River Thames A-road named the most congested road in London

An A-road over the River Thames has been named the most congested road in London as drivers reportedly wait 47 hours a year in traffic.

A local MP has demanded Hammersmith Bridge is reopened to ease “nightmare’ traffic on the A219.

London’s roads remain the most congested in the world, according to new data from traffic researchers INRIX.

Its report names the A219 southbound from Fulham to Morden, which includes Putney High Street, as the most congested road in 2022.

Drivers spent an average of 47 hours a year sitting in traffic on the route, according to the figures.

Putney MP Fleur Anderson said: “It’s important to note that congestion isn’t only a nightmare for drivers in Putney.

“It has a horrendous impact on our air quality and on the lungs of residents – particularly children and the medically vulnerable. 

“The green buses have made a significant difference to our air quality and I support this being extended to all bus routes.”

It is the second year in a row that London has topped the ranking, which covers more than 1,000 cities in 50 countries.

The report found drivers in the capital spent an average of 156 hours in total held up in traffic.

Labour MP Ms Anderson added: “It’s a shocking finding that the A219 – which includes Putney High St and Putney Hill – is top of the global league table for congestion.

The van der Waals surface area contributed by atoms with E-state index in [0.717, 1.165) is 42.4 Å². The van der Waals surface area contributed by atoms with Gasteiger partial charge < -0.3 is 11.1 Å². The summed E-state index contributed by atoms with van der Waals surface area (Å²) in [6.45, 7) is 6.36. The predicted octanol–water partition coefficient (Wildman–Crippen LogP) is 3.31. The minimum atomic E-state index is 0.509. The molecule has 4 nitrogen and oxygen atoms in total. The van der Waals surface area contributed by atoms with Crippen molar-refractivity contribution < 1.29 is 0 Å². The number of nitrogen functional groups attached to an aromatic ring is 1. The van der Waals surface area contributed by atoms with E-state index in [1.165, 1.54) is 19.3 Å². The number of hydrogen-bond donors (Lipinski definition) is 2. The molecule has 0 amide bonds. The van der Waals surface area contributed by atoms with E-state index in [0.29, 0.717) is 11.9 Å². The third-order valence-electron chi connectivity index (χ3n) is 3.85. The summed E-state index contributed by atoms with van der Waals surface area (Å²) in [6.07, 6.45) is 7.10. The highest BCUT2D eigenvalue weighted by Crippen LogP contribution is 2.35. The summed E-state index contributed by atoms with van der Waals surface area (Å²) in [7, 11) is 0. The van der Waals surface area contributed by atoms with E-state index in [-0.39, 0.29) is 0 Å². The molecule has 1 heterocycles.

The closure of Hammersmith Bridge is undoubtedly a major factor and this must be a wake-up call for Government.

“I have led debates in Parliament and thousands of local people have joined my campaign to call on the Government to fund this major transport route.

“I have written to the Secretary of State for Transport with these findings and asked the Government to finally take action.”

Hammersmith Bridge shut to traffic in August 2020 after small cracks in the cast iron pedestals expanded in a heatwave.

It reopened to walkers and cyclists in July 2021 but work costing up to £130 million is needed to reopen it.

Engineers began the first phase of fixing the bridge in February last year. Hammersmith and Fulham Council’s cabinet agreed a procurement plan for full restoration of the bridge on October 10.

The authority plans to introduce a toll gate on the bridge once it reopens to traffic.

A statement from the council in October said: “H&F’s construction costs and the ongoing operation and maintenance of the bridge would be funded by a toll or road user charge meaning that the users of the bridge, that is motorists, pay rather than the residents of the borough.”

But Ms Anderson said the proposals “would leave too much traffic still going through Putney” and tweeted that “we need Hammersmith Bridge reopened urgently. Without a toll.”

She also welcomed Mayor of London Sadiq Khan’s expansion of the Ultra Low Emission Zone (ULEZ) which will slap drivers of the most polluting vehicles in all parts of London with a £12.50 daily charge by August 29 this year.

A H&F Council spokesperson said: “Hammersmith Bridge is one of the world’s oldest mechanical suspension bridges and one of the most expensive bridges to repair and maintain in the UK.

“Given the Government’s unprecedented demand that we contribute one-third of the full repair costs, we have no choice but to introduce a road charge or toll.”